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First home buyer lending hits six-year low

Interest rate hikes and the rising cost of living are starting to bite Australians seeking their first home.

The Australian Bureau of Statistics reported on Friday the number of new owner-occupier first home buyer loan commitments fell 8.1 per cent in January - its lowest level since February 2017.

Mish Tan, ABS head of finance and wealth statistics, said the decline coincided with the winding down of COVID-19 pandemic stimulus measures.

The figure represents a 57.5 per cent decline from the high of early 2021, BIS Oxford Economics' Maree Kilroy said.

Rising interest rates are also dampening overall demand, with the Reserve Bank widely expected to again lift rates at its Tuesday board meeting.

The overall value of new loan commitments for housing fell 5.3 per cent to $22.1 billion in January.

The value of total new owner-occupier loan commitments fell 4.9 per cent to $14.7 billion, while new investor loan commitments fell six per cent to $7.4 billion.

Those in the market already are seeking better deals on their rates.

While the value of owner-occupier housing loan refinancing between lenders fell 1.9 per cent, it remained close to record highs at $12.7 billion.

Compare the Market's Stephen Zeller said people struggling to make repayments or needing to reduce negative equity on their property had a number of options.

They could talk with their lender, negotiate a lower rate, undertake renovations , sell the property or access hardship programs.

Mr Zeller said a 25 basis point rise in the cash rate on Tuesday would add about $79 a month to repayments on a $500,000 loan, or $118 on a $750,000 loan.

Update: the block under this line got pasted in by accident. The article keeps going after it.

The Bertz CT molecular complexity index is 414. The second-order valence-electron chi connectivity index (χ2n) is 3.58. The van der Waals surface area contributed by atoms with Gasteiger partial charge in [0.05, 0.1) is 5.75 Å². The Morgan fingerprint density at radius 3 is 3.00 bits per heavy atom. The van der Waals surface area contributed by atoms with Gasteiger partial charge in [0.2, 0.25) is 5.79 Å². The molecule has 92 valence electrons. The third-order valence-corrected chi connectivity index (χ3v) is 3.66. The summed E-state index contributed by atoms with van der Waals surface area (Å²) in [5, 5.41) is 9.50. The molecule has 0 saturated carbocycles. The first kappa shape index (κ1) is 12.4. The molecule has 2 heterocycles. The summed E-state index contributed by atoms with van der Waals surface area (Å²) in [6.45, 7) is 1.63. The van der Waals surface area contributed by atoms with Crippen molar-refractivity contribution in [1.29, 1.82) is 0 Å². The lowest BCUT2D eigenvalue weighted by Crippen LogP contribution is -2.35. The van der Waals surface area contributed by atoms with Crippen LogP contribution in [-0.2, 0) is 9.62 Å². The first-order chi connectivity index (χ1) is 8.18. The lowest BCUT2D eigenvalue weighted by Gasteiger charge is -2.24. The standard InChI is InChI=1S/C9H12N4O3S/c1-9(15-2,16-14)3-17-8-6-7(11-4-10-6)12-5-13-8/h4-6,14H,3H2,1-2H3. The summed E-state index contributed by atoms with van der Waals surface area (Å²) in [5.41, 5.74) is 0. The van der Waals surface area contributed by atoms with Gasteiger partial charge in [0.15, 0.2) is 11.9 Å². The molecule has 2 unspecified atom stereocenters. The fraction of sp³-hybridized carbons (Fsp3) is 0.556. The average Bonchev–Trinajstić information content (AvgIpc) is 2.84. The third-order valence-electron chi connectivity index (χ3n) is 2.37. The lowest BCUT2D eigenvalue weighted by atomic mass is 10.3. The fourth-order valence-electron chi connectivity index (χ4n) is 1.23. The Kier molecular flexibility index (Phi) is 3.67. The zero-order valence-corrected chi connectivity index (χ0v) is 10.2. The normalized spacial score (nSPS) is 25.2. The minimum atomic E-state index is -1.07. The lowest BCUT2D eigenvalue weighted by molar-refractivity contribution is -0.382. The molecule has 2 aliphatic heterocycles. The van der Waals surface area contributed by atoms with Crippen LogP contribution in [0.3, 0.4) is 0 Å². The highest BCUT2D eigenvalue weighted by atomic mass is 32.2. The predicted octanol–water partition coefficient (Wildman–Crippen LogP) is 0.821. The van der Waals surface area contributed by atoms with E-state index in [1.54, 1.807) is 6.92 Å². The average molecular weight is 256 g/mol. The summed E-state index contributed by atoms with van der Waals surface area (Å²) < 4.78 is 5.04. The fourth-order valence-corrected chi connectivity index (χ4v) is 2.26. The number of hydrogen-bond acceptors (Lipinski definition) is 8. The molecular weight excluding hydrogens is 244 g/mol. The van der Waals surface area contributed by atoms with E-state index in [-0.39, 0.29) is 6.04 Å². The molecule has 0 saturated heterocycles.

People with a $700,000 mortgage will likely soon be paying $1566 more each month than they were at the start of May 2022, following a 350 basis point jump in nine months.

The figures come as a new survey shows spiralling living costs and rate hikes being used by the RBA to rein in rising prices have triggered the highest rates of financial hardship since the start of the pandemic.

Four in 10 Australians are experiencing some form of financial difficulty, which is the highest number recorded by NAB's hardship survey since the early days of the COVID-19 outbreak.

Those experiencing hardship may be struggling to pay bills and rent, don't have enough money to buy food, are falling short on mortgage or loan repayments, or don't have enough money to fund an emergency.

But the survey of 2000 Australians found just one in 20 respondents were struggling to meet their home loan obligations, compared to one in five people who had missed paying a bill in the past three months.

Meanwhile, Housing Minister Julie Collins has revealed the government's Regional First Home Buyer Guarantee has helped more than 2000 people into home ownership.

The scheme launched in October provides a government guarantee of up to 15 per cent for eligible first home buyers, so regional Australians with a deposit of as little as five per cent can avoid paying lenders' mortgage insurance.

Almost half of the participants are in regional Queensland, while 38 per cent are from NSW.

"We want more Australians to have a safe place to call home, and this is just one way we are already delivering," Ms Collins said.